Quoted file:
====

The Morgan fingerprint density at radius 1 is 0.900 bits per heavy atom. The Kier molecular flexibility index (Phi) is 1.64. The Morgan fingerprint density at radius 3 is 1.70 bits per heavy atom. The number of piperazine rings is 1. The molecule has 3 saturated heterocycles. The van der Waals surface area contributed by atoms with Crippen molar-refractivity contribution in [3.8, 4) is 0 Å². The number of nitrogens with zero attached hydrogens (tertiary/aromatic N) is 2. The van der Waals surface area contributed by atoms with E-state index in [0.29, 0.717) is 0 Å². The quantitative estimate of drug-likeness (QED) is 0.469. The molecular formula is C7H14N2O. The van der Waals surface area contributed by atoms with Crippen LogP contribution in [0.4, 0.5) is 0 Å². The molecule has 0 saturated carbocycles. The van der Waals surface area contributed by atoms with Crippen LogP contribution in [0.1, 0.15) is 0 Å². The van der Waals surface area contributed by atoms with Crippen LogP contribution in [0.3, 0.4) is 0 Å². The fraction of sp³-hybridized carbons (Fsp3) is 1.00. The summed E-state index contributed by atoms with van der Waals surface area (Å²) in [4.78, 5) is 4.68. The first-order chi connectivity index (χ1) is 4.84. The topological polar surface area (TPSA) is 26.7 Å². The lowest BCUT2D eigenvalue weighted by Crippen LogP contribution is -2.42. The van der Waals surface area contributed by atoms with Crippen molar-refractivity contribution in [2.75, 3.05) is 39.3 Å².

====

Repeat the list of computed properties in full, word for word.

The Morgan fingerprint density at radius 1 is 0.900 bits per heavy atom. The Kier molecular flexibility index (Phi) is 1.64. The Morgan fingerprint density at radius 3 is 1.70 bits per heavy atom. The number of piperazine rings is 1. The molecule has 3 saturated heterocycles. The van der Waals surface area contributed by atoms with Crippen molar-refractivity contribution in [3.8, 4) is 0 Å². The number of nitrogens with zero attached hydrogens (tertiary/aromatic N) is 2. The van der Waals surface area contributed by atoms with E-state index in [0.29, 0.717) is 0 Å². The quantitative estimate of drug-likeness (QED) is 0.469. The molecular formula is C7H14N2O. The van der Waals surface area contributed by atoms with Crippen LogP contribution in [0.4, 0.5) is 0 Å². The molecule has 0 saturated carbocycles. The van der Waals surface area contributed by atoms with Crippen LogP contribution in [0.1, 0.15) is 0 Å². The van der Waals surface area contributed by atoms with Crippen LogP contribution in [0.3, 0.4) is 0 Å². The fraction of sp³-hybridized carbons (Fsp3) is 1.00. The summed E-state index contributed by atoms with van der Waals surface area (Å²) in [4.78, 5) is 4.68. The first-order chi connectivity index (χ1) is 4.84. The topological polar surface area (TPSA) is 26.7 Å². The lowest BCUT2D eigenvalue weighted by Crippen LogP contribution is -2.42. The van der Waals surface area contributed by atoms with Crippen molar-refractivity contribution in [2.75, 3.05) is 39.3 Å².